December is the month of World AIDS Day – all over the country, and the world, there are events to recognize those who have died of this disease, and to rededicate those who remain that there is still much work to be done.
Tsonyane is a village of roughly 700 people located on the eastern edge of the Mabutsane sub-district. Travel there from Mabutsane takes about two hours, not counting the obligatory stop in Jwaneng for fuel and usually food. This village was selected by the Mabutsane District AIDS Coordinator and the place for the first, and largest, event for World AIDS Day. As with all official travel, we would go together in a government vehicle, and this one was packed with supplies for the event as well as all of our suitcases and sleeping gear.
We were slated to begin the trip at 2pm – and finally got underway at 3:30 – not too bad by African standards. Of course we had to stop in Jwaneng to buy ourselves dinner, and my companions bought raw meat and mealie meal to be cooked later. We arrived about 5:30 to 6pm, and a group of men were setting up a large tent to be used by for public education. There was a table for condom distribution, complete with anatomically correct models, in both black and white, for demonstration of the correct application. There were also people there who do house to house canvassing to do AIDS education. They also go into bars and other settings where men congregate to make their pitch.
It was a typical male activity (putting up the tent) and with about 8-10 guys working, the tent was up in about 20-25 minutes. Because the land is sandy here, the stakes are curved metal rods that are pounded deeply into the sand. After we schmoozed for a while, we went to inspect our sleeping quarters – a room in the school building. Others were smart and brought inflatable mattresses or other padding, while I thought I could tough it out with just a sleeping bag folded double under me. A mistaken assumption, that was. I am way too old to sleep on a cement floor. Lesson learned.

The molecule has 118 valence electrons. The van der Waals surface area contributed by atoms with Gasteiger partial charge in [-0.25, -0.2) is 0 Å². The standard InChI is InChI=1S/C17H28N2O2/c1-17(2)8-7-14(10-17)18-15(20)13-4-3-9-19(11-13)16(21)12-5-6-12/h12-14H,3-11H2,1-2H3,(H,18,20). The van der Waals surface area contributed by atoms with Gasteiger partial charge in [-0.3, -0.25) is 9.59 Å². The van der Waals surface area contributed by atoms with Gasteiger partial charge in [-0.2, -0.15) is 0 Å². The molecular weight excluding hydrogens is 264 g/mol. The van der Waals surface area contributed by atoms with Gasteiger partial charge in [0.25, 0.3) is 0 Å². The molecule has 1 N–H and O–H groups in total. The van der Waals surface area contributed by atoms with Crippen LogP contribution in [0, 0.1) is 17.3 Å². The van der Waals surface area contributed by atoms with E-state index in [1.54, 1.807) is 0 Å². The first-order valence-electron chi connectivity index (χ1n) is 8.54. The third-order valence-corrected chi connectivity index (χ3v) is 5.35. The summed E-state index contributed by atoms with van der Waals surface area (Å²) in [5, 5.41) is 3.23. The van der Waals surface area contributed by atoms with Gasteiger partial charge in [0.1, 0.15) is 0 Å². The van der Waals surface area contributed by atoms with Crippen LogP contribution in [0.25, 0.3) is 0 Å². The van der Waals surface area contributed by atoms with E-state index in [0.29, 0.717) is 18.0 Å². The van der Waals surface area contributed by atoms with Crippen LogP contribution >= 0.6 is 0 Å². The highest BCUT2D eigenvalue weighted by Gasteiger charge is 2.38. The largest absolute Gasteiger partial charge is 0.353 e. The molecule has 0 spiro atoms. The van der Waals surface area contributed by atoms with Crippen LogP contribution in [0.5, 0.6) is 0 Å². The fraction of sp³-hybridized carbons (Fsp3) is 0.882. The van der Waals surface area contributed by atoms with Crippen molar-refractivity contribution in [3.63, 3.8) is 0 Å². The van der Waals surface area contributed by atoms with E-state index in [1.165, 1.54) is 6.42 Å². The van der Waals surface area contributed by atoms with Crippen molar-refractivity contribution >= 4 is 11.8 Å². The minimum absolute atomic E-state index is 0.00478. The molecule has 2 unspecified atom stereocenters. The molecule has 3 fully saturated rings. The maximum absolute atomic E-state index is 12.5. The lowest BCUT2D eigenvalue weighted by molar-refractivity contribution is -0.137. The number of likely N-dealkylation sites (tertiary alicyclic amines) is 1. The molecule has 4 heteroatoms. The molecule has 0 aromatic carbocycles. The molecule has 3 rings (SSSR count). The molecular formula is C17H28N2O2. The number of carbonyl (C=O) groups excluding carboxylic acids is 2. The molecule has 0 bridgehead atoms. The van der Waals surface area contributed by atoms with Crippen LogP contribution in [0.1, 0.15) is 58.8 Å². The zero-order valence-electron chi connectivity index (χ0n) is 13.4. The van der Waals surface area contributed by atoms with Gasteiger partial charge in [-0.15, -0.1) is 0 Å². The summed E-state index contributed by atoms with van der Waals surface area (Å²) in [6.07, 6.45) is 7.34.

By this time it was dark. The electricity in the village was out, except for the nurse’s house, which has a solar panel on it. She had the only lights visible, except for candles. I do hope there is greater acceptance of solar power here soon, as Lord knows there is plenty of sunshine, and the electrical system is not close to 100% reliable. So a group of about 5-6 of us knocked on the nurse’s door, introduced ourselves, and asked if we could use her kitchen to cook. She had never met any of us, I think, but sure, come on in and so we did and made a mess in her kitchen. I had bought already prepared food for my dinner, so I was already fed. Everyone else waited until 10pm to eat.
The nurse is a lovely young woman (she told me she is about to turn 30 this month) who is the sole health provider in the village. She has at her disposal an ambulance to taken seriously sick patients to a bigger clinic or hospital.
In the morning, after an uncomfortable night, complete with hard floor, a door that was very noisy opening and closing, the late to bed people coming through that door around midnight or so, and the early to bed people rising very early, I went back to the nurse’s house for a bath. At roughly 5 am, she sweetly greeted me, cleaned out her bathtub, and heated water over an outdoor fire. By 6:30 I was bathed and dressed. One other of our group also availed herself of the bathtub.
The event was like a combination of a company picnic, a religious revival, and a trade show. There were greetings, long prayers, motivational speeches, children running about with treats in their mouths, mothers nursing babies, and entertainment by local people.
In addition to singing groups, there was a gentleman playing a home-made ‘guitar.’ This instrument consisted of a rusty can (large paint can size) into which a large wooden branch had been placed and then the can squashed around it. Through the branch a hole had been drilled for a peg . At the end of the peg was a wire string that also ended in the can. This single string was played with a bow consisting of a curved small branch, maybe 10 inches in length, also strung with a wire. Rubbing the two wires together and using his finger on the larger wire to regulate pitch, he made music and sang. Complete with misshapen hat, baggy trousers and a suit coat of indeterminate age, he made quite a picture. And, because I was a part of the official visiting party, I had no camera with me. Later, he wandered the ground and seeing me, began to sing about ‘lekgoa’ – the Setswana word for white person. I don’t know what he said about me!
It was quite an event.